Even the Amish know that if something sounds too good to be true it probably is, but he’s a good kid and it’s about time for him to have his own vehicle. So after milking the cows they go down and take a look.
Dads been around buggies all his life and he knows his stuff. He walks around slowly and looks for repairs to the body. Then he inspects the rims as well as the suspension and lights. Its bad, probably run into ground by Eli and Amos those hooligans. But Jacob sees only independence and freedom.
Dad says: Tell ya what son, at the end of the corn season you can have my old one and I’ll see about getting myself something new. Jacob is a little disappointed but in November he’ll be 16 and that means Rumspringa. He knows that patience is a virtue, and with a buggy and a little luck he might just end up with Emmas.
It’s hard to appreciate the effort it takes to park like this with such precision until you’ve seen it. First they convince the horse to back into a spot, then they unload the family and send them ahead. The driver now has to unhitch the horse and tie him up to a post, ideally in the shade.
The second horse and buggy driver goes through the same procedure, lining his up perfectly next to the first, and the next and the next. It’s a beautiful thing really although I’ve never seen the reverse procedure, which must be a lot harder.
It seems like an overly complicated way to park, and I’ll have to ask them one day, but they’ll probably tell me: “Sell kann ennichpepper duh.” Which means anyone can do that.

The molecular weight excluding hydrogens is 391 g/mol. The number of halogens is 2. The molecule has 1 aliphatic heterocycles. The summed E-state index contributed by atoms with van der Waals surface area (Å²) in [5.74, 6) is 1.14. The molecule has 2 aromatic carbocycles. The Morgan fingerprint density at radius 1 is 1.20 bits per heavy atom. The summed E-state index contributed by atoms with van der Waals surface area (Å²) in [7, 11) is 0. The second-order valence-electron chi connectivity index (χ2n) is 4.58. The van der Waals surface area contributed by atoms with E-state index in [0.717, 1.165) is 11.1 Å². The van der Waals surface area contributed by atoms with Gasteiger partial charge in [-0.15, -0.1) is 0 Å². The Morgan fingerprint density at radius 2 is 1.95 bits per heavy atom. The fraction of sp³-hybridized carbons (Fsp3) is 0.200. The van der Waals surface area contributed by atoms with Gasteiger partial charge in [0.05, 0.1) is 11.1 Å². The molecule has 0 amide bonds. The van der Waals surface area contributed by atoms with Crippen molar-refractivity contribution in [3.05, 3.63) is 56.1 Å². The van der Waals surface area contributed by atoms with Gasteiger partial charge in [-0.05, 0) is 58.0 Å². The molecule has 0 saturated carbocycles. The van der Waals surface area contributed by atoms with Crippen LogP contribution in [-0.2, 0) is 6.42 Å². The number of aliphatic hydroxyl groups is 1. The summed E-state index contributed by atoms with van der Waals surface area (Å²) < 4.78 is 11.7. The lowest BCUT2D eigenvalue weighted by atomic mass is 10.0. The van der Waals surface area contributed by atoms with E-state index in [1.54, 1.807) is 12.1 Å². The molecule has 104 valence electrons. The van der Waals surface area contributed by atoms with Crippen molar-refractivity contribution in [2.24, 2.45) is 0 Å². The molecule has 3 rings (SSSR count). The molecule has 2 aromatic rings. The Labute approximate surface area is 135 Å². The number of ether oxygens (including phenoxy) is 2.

I stopped at the annual Lancaster County Carriage and Antique Auction in Bird-In-Hand this afternoon. This is a big deal here for the English (non Amish) and the Amish with a separate area for horse and buggy parking.
The auction was in full swing and everyone seemed excited to be there, except for the horses of course. Fortunately it was cloudy and breezy so they weren’t roasting in the sun. They knew it was going to be a long wait as auctions tend to drag on, and most made the best of it.
Some sulked and hung their heads waiting patiently, and some were literally chomping at their bit to get the hell out of there. But others, the more outgoing ones, told each other stories and discussed the parable of the Chinese farmer. Maybe yes, maybe no.
It’s been said that doing the same thing over and over and expecting different results is insanity. But it’s also been said that if you always do what you’ve always done, you’ll always get what you’ve always got.
So I was at Walmart this morning and I remembered a photo I took of a horse and buggy back in early March (Overexposed at Walmart). I had overexposed it accidentally but decided the result was “more interesting than all the other shots that have histograms like the Himalayas.”
There he was, the exact same horse and buggy in the exact same spot (the horse knows the way) so I shot him. And again I overexposed but purposely this time, converted to black and white and called it art.
I did the same thing slightly differently and expected the same results, so this is either a variation of insanity, madness or a combination of both. According to one definition, insanity is the state of being insane while madness is the state of being mad. Oh.
In his Pulitzer Prize winning book The Denial of Death, Ernest Becker wrote: “The road to creativity passes so close to the madhouse and often detours or ends there.”
I’ve been to the madhouse and although I didn’t bring my camera, the photographic possibilities were endless. Maybe next time.